Defeats doom climate bill in ’09
Resounding defeats for Democratic Party gubernatorial candidates in Virginia and New Jersey on November 3 have killed any lingering hope Congress will enact climate change legislation this year, and may doom the prospect of passing a cap-and-trade bill this side of the 2010 mid-term elections.
Prospects for eventually passing legislation may now depend on winning Republican support with nuclear loan guarantees and more offshore drilling.
While the president remains personally popular, with high approval ratings, and does not need to face the voters again for another three years, 16 Democratic senators and 256 Democratic members of the House of Representatives will be on the ballot in November 2010.
The Virginia and New Jersey off-cycle elections are often idiosyncratic. But crushing defeats for Democrats at the top of the ticket in both states are already sparking a bout of soul-searching over the lessons that need to be learned if the party is to retain firm control of both houses of Congress next year.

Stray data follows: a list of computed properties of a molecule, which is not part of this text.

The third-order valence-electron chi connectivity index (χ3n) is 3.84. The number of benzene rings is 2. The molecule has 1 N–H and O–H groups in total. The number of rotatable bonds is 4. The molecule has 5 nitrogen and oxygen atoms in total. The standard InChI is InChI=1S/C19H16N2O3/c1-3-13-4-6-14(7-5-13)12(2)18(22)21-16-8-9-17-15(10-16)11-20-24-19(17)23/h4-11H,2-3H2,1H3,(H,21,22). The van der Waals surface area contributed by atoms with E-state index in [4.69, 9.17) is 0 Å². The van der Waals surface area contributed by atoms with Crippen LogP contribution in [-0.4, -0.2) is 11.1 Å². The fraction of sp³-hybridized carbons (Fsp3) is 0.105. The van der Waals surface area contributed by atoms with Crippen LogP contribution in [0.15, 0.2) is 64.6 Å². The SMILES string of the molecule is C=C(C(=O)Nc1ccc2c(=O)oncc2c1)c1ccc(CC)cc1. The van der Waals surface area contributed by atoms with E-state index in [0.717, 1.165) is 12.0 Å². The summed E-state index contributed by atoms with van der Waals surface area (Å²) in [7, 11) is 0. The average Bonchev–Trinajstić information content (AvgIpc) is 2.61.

What worries many Democrats is that turnout among the young voters who helped propel them to victory last year fell away sharply, self-identified independents broke heavily for the Republican candidates; and voters overwhelmingly cited the economy and jobs rather than healthcare or climate change as their major concern in exit polls.
Democrats face the classic dilemma for any party after a defeat — press ahead trying to enact a difficult agenda or pull back, re-focus on simpler and less controversial measures.
The White House insists both defeats were due to local factors (a poor candidate in Virginia, a souring economy in New Jersey) and will not change the president’s determination to press ahead with an ambitious domestic agenda centered on healthcare reform and climate change.